My mom (who drove fast cars when I was a kid and referred to herself as James Bond's Mother) stopped driving voluntarily in her 80s, and so did OAK's dad recently, also in his 80s. I will too (probably in favor of a self-driving car).
 

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80's?, come on guys, take care of yourselves... At our airport, there are quite a few pilots well into their 80s still going strong. And as you know, AK, takes a lot more to fly a plane than drive a car. One of them is actually a squad leader of an aerobatic team that regularly performs in airshows, and special events.
He is 84 years old right now, and no signs of slowing down. I knew another similar pilot that just recently quit flying, but not because of his cognitive or motor skills. He unfortunately got a detached retina, which then did him in. What was amazing about him, right to the end, is how we would go out on the most windy days, and practice crosswind landings. And this is on a small Piper PA12 tail dragger. I wouldn't even think of going out flying in some of those conditions in a nose gear plane!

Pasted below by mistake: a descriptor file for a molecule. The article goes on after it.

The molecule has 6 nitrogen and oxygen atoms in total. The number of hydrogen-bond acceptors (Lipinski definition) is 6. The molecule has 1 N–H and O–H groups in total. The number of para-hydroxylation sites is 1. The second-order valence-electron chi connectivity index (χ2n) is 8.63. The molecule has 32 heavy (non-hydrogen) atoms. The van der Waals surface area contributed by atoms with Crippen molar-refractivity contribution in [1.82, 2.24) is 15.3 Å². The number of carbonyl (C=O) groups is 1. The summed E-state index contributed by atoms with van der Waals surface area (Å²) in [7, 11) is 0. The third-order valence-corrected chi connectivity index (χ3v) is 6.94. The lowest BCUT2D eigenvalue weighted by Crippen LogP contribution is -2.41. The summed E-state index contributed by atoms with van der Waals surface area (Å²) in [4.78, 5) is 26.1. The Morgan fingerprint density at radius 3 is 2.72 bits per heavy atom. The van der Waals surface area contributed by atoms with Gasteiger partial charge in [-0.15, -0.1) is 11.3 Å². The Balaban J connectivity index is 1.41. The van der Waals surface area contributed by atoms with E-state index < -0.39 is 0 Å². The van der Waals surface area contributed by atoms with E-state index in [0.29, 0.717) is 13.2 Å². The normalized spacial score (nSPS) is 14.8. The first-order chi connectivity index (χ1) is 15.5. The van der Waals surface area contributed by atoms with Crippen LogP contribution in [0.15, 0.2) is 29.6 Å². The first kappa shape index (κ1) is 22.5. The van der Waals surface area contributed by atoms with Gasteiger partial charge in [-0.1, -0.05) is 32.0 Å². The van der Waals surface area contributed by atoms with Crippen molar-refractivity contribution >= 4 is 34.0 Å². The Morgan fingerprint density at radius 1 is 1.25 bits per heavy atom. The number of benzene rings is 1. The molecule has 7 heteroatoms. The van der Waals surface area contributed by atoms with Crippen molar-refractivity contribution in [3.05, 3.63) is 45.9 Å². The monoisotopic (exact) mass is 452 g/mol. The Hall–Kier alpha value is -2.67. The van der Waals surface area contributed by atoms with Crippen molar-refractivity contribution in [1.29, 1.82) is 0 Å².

So it is not just about age,... all about your health. I still have quite a few years to go before I see 80, but have no intention of stopping flying (or driving) as long as my health is good. Of course, pilots need a medical, so your health is indeed verified before your license is valid.

I mountain bike, ski, hike, and keep very active. If I can't get out for some reason, I get on my stationary bike and treadmill at home. I don't like to go more than 2 days without vigorous exercise. That's the secret. Of course you have to eat right, too.
 

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Discussion Starter #17
80's?, come on guys, take care of yourselves... At our airport, there are quite a few pilots well into their 80s still going strong. And as you know, AK, takes a lot more to fly a plane than drive a car. One of them is actually a squad leader of an aerobatic team that regularly performs in airshows, and special events.